A recent poll suggests that 50 percent of people living in the U.S. say they are “very satisfied” with the way their personal life is going. To examine this further and test out any noteworthy geographical variances, the personal-finance website WalletHub has released a report on 2023’s Happiest States in America.
To determine where U.S. citizens have the highest satisfaction with life, WalletHub compared the 50 states across 30 key indicators of happiness.
The data set ranged from the depression rate and the share of adults feeling productive to income growth and the unemployment rate. Coming bottom of the list was West Virginia. But what were the ‘happiest’ states?
The various metrics combined produced the following top ten ‘happiest’ states:
5. New Jersey
Following this, the next ten were:
13. North Dakota
15. New Hampshire
16. New York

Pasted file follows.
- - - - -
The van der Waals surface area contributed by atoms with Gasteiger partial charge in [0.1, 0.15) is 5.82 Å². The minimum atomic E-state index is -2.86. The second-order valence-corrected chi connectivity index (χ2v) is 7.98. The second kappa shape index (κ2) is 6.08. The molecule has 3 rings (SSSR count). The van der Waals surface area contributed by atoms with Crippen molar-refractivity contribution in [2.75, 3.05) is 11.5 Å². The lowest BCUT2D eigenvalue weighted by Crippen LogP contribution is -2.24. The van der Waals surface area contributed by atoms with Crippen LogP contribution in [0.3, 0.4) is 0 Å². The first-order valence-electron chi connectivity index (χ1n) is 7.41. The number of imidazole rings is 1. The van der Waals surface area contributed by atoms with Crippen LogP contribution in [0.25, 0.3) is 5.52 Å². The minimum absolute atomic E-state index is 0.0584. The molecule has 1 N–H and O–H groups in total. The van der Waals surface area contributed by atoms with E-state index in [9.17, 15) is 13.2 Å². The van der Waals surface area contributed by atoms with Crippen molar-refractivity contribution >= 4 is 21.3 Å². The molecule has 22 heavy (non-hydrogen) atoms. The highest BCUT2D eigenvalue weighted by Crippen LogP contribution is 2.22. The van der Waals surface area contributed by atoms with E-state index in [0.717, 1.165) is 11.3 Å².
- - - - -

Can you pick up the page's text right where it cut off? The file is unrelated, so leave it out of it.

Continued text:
18. South Dakota
20. South Carolina
Beyond the rankings, there were some stand out patterns. For example, Hawaii was found to have the lowest share of adult depression at 11.4 percent. This was calculated as 2.5 times lower than in West Virginia, the state with the highest at 29 percent.
On a different measure, New Jersey was found to have the fewest suicides (per 100,000 residents) at 7, which is 4.6 times fewer than in Wyoming, the state with the greatest number of suicides at 32.
In terms of community support and interaction, Utah was shown to possess the highest volunteer rate at 40.7 percent, which is 2.6 times higher than in Florida, the state where the rate is the lowest at 15.9 percent.
Remaining with Utah, taking martial bliss the state also has the lowest separation and divorce rate, 15.5 percent, which is 1.7 times lower than in New Mexico, the state where the rate is the highest at 25.6 percent.
Commenting on the findings, Ellen Langer, Professor, Department of Psychology – Harvard Faculty of Arts and Sciences, states: “Once our basic needs are met, money becomes less important to our happiness. People typically want large sums of money to garner the respect of others but it often does not work. If we know why we are doing whatever we are doing, we will feel good about ourselves and be less likely to make mindless comparisons with other people.”